When Was Democracy By Langston Hughes Written

Langston Hughes’ Democracy

Langston Hughes’ poem, “Democracy”, was first published in the year 1951, during a time of great social and political upheaval. Hughes, an African American living in the United States, had an accessible, dynamic style of poetry that often expressed the joys and struggles of black life in America.

In his poem, Hughes calls on his audience to strive together in order to bring about a more equitable democracy. The poem’s working title was “One America”, suggesting that Hughes sought to call upon Americans to uphold the values of justice and equity that democracy prizes.

However, the poem also alludes to the realities of the time. African Americans were denied basic civil rights despite the principles of the Declaration of Independence, and so Hughes’ words are a call for the nation to live up to its own ideals.

“Democracy” is a powerful poem that draws on imagery from the natural world, exploration and adventure, and America’s rich cultural history. In its nine verses it speaks of the need for bravery, hard work and resilience in the struggle for progress and justice. In it Hughes states: “ Democracy will not come Today, this year Nor ever Through compromise and fear”, yet he believes that the “Spirit” of democracy will be victorious.

The poem challenges the nation to live up to its ideals and to “forge ahead,” echoing the optimistic vision of many of the founding fathers. Hughes’ belief in the promise of democracy resonates with readers even today, as America still struggles to overcome the injustice and inequality experienced by communities of color.

An Act of Resistance

In 1951, the Civil Rights Movement was far from its dawn. African Americans faced Jim Crow laws and segregation, facing discrimination and exclusion in daily life. That same year, the Association for the Study of Negro Life and History published The American Negro: Who He Was, What He Did, and What He Can Become. This work, edited by Langston Hughes, offered an alternative narrative to those advancing the notion of racial inferiority in the white supremacist worldview.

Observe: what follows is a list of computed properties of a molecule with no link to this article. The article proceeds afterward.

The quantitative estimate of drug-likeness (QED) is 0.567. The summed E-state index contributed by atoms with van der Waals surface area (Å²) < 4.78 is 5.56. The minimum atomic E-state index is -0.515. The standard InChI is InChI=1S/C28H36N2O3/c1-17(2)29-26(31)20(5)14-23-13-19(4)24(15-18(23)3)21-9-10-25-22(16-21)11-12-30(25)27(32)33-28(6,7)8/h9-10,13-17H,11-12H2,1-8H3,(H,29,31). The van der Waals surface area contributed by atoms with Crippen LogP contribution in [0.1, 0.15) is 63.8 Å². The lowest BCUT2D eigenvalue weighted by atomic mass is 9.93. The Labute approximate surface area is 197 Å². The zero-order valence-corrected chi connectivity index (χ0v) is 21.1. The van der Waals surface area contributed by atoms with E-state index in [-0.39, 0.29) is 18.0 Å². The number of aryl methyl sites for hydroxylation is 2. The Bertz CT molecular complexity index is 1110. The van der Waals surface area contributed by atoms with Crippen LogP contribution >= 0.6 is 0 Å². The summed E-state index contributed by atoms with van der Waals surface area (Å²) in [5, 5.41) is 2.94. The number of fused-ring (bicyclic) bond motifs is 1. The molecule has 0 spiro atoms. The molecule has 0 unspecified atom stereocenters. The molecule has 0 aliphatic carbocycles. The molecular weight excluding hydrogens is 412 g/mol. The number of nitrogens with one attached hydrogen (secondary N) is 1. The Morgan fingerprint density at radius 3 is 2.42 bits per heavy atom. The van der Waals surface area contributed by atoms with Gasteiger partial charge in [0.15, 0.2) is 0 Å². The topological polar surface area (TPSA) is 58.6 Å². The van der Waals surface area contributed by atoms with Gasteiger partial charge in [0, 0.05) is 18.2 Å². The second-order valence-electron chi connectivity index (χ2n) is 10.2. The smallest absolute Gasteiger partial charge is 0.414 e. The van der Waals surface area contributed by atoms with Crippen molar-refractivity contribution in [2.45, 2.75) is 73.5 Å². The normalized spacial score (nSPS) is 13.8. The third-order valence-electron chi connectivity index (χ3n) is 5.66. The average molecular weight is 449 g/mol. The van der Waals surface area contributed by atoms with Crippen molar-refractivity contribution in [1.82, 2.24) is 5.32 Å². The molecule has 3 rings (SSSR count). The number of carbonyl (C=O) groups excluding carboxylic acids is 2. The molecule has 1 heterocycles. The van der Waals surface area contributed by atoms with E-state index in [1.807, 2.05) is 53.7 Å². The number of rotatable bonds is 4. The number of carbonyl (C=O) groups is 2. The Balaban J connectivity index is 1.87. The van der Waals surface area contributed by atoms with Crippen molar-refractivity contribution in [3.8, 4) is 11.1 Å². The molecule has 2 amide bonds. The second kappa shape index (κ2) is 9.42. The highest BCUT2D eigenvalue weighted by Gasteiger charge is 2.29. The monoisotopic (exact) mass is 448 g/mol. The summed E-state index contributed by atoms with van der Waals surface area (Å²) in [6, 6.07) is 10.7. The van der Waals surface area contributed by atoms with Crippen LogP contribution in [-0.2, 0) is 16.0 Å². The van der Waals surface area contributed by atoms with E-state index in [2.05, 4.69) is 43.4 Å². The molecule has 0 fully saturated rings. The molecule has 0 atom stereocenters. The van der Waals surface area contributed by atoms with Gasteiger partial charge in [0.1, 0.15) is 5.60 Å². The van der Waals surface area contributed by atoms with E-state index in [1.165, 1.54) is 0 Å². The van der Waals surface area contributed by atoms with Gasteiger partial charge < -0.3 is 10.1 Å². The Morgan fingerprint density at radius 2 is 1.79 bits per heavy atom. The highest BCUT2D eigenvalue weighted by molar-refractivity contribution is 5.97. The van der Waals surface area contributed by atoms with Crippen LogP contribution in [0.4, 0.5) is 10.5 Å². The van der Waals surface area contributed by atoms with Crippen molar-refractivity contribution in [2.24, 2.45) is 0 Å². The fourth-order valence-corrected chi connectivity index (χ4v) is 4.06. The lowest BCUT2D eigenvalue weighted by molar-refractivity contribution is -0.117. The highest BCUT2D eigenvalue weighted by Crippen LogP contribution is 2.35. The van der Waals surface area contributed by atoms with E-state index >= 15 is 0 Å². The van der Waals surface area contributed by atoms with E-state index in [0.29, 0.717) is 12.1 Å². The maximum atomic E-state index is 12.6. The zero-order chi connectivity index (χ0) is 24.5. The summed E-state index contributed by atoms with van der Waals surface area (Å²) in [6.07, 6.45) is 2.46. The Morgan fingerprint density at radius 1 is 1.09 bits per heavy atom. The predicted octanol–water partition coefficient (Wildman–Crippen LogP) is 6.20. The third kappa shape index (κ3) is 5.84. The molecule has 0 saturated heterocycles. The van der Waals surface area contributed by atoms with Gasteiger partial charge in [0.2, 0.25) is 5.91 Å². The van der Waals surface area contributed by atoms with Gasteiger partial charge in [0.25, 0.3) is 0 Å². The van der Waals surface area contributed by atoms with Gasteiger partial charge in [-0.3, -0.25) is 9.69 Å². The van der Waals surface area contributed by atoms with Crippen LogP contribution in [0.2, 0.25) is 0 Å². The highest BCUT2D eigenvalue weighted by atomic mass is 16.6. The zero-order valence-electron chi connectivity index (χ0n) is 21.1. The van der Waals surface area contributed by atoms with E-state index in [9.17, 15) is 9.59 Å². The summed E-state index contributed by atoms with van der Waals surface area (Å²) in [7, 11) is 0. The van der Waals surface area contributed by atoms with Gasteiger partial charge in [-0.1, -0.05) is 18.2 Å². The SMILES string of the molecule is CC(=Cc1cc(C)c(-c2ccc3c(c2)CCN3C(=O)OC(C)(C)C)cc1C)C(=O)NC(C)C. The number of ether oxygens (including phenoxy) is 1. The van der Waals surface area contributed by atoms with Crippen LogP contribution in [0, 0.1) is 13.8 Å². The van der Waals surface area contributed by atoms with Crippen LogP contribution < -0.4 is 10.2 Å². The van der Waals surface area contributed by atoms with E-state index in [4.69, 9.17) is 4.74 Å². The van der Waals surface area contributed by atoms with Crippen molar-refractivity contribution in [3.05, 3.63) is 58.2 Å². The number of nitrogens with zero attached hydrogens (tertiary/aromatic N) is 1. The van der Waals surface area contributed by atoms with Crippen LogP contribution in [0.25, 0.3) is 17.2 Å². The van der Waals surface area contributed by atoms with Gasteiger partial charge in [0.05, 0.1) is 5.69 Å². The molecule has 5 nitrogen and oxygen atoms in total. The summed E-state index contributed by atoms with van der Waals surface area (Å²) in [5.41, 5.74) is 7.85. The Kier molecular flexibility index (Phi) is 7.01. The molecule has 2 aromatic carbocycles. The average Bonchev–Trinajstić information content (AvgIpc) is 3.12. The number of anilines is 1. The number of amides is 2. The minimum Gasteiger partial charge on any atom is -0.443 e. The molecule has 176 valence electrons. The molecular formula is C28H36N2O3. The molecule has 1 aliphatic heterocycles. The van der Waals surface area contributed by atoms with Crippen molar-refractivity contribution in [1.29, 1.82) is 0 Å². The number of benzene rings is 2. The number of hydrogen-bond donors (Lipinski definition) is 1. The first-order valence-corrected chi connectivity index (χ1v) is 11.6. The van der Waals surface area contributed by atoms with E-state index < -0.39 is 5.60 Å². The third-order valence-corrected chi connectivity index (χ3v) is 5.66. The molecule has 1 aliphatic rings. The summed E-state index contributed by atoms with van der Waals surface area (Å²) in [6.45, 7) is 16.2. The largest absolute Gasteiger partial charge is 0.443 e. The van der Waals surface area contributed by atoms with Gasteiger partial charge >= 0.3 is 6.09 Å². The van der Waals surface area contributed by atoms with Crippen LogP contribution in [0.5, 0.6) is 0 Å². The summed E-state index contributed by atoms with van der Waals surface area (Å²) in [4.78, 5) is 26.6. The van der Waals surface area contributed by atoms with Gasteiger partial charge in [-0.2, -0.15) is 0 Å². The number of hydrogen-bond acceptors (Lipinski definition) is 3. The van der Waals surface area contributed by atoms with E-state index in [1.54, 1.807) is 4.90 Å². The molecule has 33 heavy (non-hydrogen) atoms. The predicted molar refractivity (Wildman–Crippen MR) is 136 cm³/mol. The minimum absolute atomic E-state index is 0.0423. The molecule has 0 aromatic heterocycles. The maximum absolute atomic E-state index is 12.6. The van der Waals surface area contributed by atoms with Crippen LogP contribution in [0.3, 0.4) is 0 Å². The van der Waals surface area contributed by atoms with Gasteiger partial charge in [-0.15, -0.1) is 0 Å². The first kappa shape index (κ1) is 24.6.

Hughes’ “Democracy” was a rejection of the status quo, a call for a re-examination of the principles of justice held dear by the nation. Radical in its unapologetic optimism and its faith in progress, the poem is an act of resistance against decades of racism and bigotry.
In “Democracy” Hughes recalls his own experiences as an African American writer living in the US. He muses on the potential of American democracy, acknowledging the need for citizens to be brave and determined in the fight for a more equitable society. This poem is an affirmation of the power of hope and perseverance, in the face of injustice.

Reception and Legacy

Langston Hughes’ “Democracy” is widely considered among his most impactful works. The poem is studied in schools and universities across the United States today, as well as being included in various anthologies of poetry. It is often seen as representative of Hughes’ genius and of his commitment to the struggle for civil rights.

The poem has been referenced and quoted by presidents and civil rights activists alike, and is seen as encapsulating the power and potential of the US to realize an egalitarian, democratic society.
The poem has also appeared in works of popular culture and has been the source of inspiration for musicians and other artists. As a landmark work of poetry, “Democracy” has been influential in advancing the cause of civil rights and promoting the power of hope.

The Message of Democracy

In “Democracy”, Langton Hughes outlines a powerful and inspiring vision for progress in America. The poem calls for courage and determination and speaks to the power of the collective spirit of solidarity and compassion. By acknowledging the difficult reality of African American life, but standing firm in the conviction of potential for a brighter future, Hughes creates a work of beauty and resilience.